Temple History

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Temple of Goddess Mahalakshmi was first constructed in Kolhapur in Chalukya period (550 A. D. to 660 A. D.) This is evident from the style of the idol’s sculpture. Also, some historians state that Goddess Mahalakshmi in the form of an idol was consecrated in Kolhapur temple during the reign of King Manglesh from the Chlukya Dynasty.

However, the ancient temple was destroyed by an earthquake that took place in 8th century A.D. Yet several ruins of the first structure are found today in various part of the current temple. The ancient petite idol is found in a small structure next to the stairs, between Goddess Mahalakshmi and Goddess Mahasaraswati’s sancta sanctorum. On the other side of the same stairs is a sculpture of a boar carrying Goddess Earth on its tusk. The boar represents one of the avatara of Lord Vishnu. Besides, a boar was also the emblem of Chalukya Kings of Badami. Right behind the sculpture of boar is an inscription depicting a bull, Shivalinga and a sword.
To the right of the stairs that lead from the “Ganapati Mandap” to the courtyard on the side of Goddess Mahasaraswati’s Sanctum lay some more remains of the ancient temple. These masterpieces of art include a part of the spire with the sun disc having 12 zodiac signs. An intricately carved panel of ‘Jain Tirthankars’15 is placed above this spire. On the left side of the stairs is a sculpture of moon and a standing eagle with its hands joined together.
In the superstructure of the temple, on the first storey, lies a Ganapati idol with stone carving behind it that carries a Kirtimukh (face of glory depicted by a ferocious lion) in the centre. This symbol of the ferocious lion is representative of the Chalukya era. Similarly a sculpture of Vyala16 (a composite mythical leonine beast with horns) is found near the staircase leading to the superstructure.
Some more remains of the ancient epoch lie elsewhere. To cite a few, on the either side of the Mahadwar (main entrance), are two sculptures, one of a majestic bull in seated position and the other of a ram. Below the five Deepmalas (lamp pillars) is located a Nagsheela, (Snake sculpture) with five hoods. Also in the same place are found Shivalingas facing the North. All the aforementioned sculptures seem to be the relics of the earlier temple. Some sculptures of Vyala, Kirtimukh as well as nymphs and other ladies are found in the Town Hall Museum in Kolhapur. A survey of these sculptures proves that the former structure of the temple was inspired by the Badami (Bijapur) style of temples and was built in the Chalukya era in and around the place where today stands the sanctum of Goddess Mahasaraswati.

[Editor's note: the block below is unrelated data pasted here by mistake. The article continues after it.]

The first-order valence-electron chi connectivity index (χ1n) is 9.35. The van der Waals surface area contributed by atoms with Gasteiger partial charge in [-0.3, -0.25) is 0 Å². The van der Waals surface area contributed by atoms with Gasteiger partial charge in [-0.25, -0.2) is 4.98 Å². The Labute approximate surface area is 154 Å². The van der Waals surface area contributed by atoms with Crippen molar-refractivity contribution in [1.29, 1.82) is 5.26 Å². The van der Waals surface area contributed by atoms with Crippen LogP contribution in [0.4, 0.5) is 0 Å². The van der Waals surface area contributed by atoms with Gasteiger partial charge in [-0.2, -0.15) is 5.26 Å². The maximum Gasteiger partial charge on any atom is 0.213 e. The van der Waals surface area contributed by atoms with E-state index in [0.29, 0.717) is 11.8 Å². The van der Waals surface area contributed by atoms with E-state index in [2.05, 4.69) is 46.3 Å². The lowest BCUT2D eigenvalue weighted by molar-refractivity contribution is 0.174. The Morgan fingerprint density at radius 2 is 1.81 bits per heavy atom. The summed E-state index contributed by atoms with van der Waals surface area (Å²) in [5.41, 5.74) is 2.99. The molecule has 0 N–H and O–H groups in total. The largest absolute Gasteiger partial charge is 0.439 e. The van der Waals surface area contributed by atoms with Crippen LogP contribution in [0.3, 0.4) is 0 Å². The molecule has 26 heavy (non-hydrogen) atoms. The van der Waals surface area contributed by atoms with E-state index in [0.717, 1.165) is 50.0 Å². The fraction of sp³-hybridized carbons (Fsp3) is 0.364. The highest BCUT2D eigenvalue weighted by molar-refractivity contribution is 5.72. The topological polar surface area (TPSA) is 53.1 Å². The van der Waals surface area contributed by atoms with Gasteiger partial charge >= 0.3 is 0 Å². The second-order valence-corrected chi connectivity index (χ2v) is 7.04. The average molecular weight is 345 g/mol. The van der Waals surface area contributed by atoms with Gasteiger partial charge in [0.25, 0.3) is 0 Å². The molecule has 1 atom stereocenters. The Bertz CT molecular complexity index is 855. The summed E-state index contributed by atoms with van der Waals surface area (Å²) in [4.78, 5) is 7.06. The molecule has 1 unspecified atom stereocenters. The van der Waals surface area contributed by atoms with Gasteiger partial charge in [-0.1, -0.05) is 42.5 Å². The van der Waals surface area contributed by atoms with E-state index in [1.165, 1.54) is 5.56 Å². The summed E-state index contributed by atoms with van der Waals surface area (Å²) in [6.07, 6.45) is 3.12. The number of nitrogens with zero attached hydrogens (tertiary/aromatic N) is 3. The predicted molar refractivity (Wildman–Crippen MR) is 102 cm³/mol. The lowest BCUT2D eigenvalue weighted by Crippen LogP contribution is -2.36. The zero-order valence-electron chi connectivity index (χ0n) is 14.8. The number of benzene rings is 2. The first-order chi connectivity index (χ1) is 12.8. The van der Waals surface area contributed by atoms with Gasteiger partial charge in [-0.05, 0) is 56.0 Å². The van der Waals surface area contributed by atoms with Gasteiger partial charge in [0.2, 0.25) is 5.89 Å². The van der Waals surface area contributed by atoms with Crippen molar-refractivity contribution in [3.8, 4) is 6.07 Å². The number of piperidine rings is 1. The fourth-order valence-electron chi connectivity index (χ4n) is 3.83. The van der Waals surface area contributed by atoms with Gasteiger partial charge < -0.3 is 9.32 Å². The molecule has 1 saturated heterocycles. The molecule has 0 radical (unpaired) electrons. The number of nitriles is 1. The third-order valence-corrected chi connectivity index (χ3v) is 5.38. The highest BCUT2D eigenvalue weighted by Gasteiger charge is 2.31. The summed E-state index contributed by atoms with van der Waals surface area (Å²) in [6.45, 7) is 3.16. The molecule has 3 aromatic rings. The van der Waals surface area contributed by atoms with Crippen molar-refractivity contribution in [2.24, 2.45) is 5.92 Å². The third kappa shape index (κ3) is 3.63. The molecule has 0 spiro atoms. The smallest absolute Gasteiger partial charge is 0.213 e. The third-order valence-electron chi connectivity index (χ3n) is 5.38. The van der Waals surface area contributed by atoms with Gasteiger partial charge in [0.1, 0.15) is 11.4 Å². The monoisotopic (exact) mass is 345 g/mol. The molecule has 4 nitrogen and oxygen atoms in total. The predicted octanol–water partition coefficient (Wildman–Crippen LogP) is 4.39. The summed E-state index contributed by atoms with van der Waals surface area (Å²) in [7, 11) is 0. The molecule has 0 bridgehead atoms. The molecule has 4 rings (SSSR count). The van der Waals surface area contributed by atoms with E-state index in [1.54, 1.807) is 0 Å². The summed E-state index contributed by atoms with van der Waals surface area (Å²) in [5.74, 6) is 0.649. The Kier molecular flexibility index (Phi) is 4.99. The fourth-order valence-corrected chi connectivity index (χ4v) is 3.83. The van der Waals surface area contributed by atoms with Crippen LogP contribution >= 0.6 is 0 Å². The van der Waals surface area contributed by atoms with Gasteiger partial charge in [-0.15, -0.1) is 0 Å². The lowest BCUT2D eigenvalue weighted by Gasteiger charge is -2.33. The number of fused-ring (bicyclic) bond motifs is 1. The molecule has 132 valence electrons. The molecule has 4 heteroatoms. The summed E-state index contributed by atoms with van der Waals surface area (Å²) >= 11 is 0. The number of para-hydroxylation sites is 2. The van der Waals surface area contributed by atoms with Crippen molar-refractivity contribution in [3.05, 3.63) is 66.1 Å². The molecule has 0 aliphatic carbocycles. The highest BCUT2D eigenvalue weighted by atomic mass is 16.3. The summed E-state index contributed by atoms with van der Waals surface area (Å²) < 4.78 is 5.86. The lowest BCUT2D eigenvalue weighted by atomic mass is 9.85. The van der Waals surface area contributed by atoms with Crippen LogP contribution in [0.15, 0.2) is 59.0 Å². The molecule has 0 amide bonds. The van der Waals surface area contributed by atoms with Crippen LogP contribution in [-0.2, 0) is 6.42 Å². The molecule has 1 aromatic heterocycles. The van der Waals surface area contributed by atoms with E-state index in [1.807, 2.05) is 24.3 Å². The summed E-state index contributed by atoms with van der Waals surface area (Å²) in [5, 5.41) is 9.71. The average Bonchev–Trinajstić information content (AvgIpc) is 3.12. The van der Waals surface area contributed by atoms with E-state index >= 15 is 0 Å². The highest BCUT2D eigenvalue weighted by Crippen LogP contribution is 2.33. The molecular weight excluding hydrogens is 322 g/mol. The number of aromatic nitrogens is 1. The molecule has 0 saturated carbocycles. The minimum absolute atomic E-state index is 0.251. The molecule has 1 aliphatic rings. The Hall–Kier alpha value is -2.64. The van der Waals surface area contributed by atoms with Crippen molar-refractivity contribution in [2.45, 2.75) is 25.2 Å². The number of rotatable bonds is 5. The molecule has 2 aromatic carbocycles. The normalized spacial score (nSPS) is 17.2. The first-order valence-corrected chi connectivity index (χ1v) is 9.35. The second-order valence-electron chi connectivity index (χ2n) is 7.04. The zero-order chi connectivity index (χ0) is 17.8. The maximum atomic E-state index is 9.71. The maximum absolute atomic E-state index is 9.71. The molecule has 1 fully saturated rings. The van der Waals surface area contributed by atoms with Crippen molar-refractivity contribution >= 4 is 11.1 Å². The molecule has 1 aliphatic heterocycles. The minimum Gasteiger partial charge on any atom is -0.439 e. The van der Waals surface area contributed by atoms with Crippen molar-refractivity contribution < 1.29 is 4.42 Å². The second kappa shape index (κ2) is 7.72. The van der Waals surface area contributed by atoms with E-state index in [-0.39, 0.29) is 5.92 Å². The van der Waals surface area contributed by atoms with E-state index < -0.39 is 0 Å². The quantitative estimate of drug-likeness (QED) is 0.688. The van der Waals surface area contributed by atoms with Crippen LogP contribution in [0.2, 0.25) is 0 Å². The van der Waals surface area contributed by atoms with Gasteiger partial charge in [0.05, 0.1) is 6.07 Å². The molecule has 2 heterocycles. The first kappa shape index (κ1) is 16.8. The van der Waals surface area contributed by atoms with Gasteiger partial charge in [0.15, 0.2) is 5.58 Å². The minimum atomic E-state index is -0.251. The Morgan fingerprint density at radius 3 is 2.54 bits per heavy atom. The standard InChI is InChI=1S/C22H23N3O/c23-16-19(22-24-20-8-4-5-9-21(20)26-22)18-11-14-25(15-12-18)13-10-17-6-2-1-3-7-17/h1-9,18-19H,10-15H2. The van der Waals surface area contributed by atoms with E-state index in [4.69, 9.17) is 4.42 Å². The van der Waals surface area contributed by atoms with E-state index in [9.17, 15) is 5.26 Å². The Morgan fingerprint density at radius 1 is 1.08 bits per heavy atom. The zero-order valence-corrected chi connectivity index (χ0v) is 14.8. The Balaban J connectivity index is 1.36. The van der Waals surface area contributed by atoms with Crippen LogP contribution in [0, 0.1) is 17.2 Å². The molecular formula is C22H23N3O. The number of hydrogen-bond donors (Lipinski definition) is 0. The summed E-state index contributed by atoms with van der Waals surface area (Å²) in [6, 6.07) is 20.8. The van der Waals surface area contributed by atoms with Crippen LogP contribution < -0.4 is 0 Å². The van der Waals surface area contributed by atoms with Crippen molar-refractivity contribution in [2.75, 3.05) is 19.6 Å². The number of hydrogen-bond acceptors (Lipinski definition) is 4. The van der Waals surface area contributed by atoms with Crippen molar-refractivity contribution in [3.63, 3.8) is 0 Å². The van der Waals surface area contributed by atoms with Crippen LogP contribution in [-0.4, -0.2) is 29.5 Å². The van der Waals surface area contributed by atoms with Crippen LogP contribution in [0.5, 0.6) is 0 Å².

Current Temple

The temple of Goddess Mahalakshmi in Kolhapur was constructed and embellished over several centuries. Thereby the architecture styles of the respective era come to the fore. The innermost part was reconstructed by Shilahara King Jatig I which was later expanded by King Gandaraditya of the same dynasty and much later by King Singhan of Yadava Dynasty. Their reigns spanned from 9th to 13th century. From 13th to 15th century additions of structures like Deepmala (lamp pillars). Nagarkhana (drum-chamber) etc., were done. The outermost protruding part was constructed in wood in the Maratha Period.
The temple measures 350 feet from East to West and 225 feet from North to South. The height of the temple up to the superstructure is 35 feet and the main spire is 45 feet tall. The total area of the temple measures 27,000 Sq. feet.
The popular belief today is that all ancient temples are of Hemadpanti style. In fact Hemadri Yadav was the Prime Minister of Ramchandradev of the Yadava Dynasty. Therefore the style of temples constructed in his time is popularly known as Hemandpanti. However, Mahalakshmi temple of Kolhapur is an exemplary specimen of the Vesar style of architecture in Maharashtra. Vesar style is a confluence of Nagar and Dravidian style. Usually such temples have a complex with several small shrines around the main one.
The base of such temples built in Vesar style is star shaped usually called Tarakapeeth (taraka means star and peeth means base) and the contours are angular. Normally there are 24 to 32 angles to the star shaped structure. Also there are a few sculptures of elephants at various corners and entrances of this temple at the base.

Aerial view of the current temple.jpgSide view.jpgTemple front view.jpgTemple view.jpgView in moonlight.jpg


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